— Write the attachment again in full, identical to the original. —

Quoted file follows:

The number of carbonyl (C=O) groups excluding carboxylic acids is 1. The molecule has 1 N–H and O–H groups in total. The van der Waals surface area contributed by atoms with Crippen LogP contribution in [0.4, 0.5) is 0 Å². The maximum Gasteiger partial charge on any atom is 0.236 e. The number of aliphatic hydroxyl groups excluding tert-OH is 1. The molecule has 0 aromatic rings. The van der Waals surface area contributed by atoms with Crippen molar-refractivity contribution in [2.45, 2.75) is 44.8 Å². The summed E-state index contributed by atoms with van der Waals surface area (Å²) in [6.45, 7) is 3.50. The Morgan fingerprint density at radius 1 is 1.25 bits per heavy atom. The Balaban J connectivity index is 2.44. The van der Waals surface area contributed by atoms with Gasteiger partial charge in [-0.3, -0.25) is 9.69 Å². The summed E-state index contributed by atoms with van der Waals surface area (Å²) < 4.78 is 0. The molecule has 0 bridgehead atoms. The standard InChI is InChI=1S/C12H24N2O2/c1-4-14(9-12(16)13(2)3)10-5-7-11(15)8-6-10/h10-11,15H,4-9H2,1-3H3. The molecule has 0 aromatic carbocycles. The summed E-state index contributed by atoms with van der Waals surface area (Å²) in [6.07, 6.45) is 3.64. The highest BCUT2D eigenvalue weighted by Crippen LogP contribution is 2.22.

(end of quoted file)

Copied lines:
The number of carbonyl (C=O) groups excluding carboxylic acids is 1. The molecule has 1 N–H and O–H groups in total. The van der Waals surface area contributed by atoms with Crippen LogP contribution in [0.4, 0.5) is 0 Å². The maximum Gasteiger partial charge on any atom is 0.236 e. The number of aliphatic hydroxyl groups excluding tert-OH is 1. The molecule has 0 aromatic rings. The van der Waals surface area contributed by atoms with Crippen molar-refractivity contribution in [2.45, 2.75) is 44.8 Å². The summed E-state index contributed by atoms with van der Waals surface area (Å²) in [6.45, 7) is 3.50. The Morgan fingerprint density at radius 1 is 1.25 bits per heavy atom. The Balaban J connectivity index is 2.44. The van der Waals surface area contributed by atoms with Gasteiger partial charge in [-0.3, -0.25) is 9.69 Å². The summed E-state index contributed by atoms with van der Waals surface area (Å²) < 4.78 is 0. The molecule has 0 bridgehead atoms. The standard InChI is InChI=1S/C12H24N2O2/c1-4-14(9-12(16)13(2)3)10-5-7-11(15)8-6-10/h10-11,15H,4-9H2,1-3H3. The molecule has 0 aromatic carbocycles. The summed E-state index contributed by atoms with van der Waals surface area (Å²) in [6.07, 6.45) is 3.64. The highest BCUT2D eigenvalue weighted by Crippen LogP contribution is 2.22.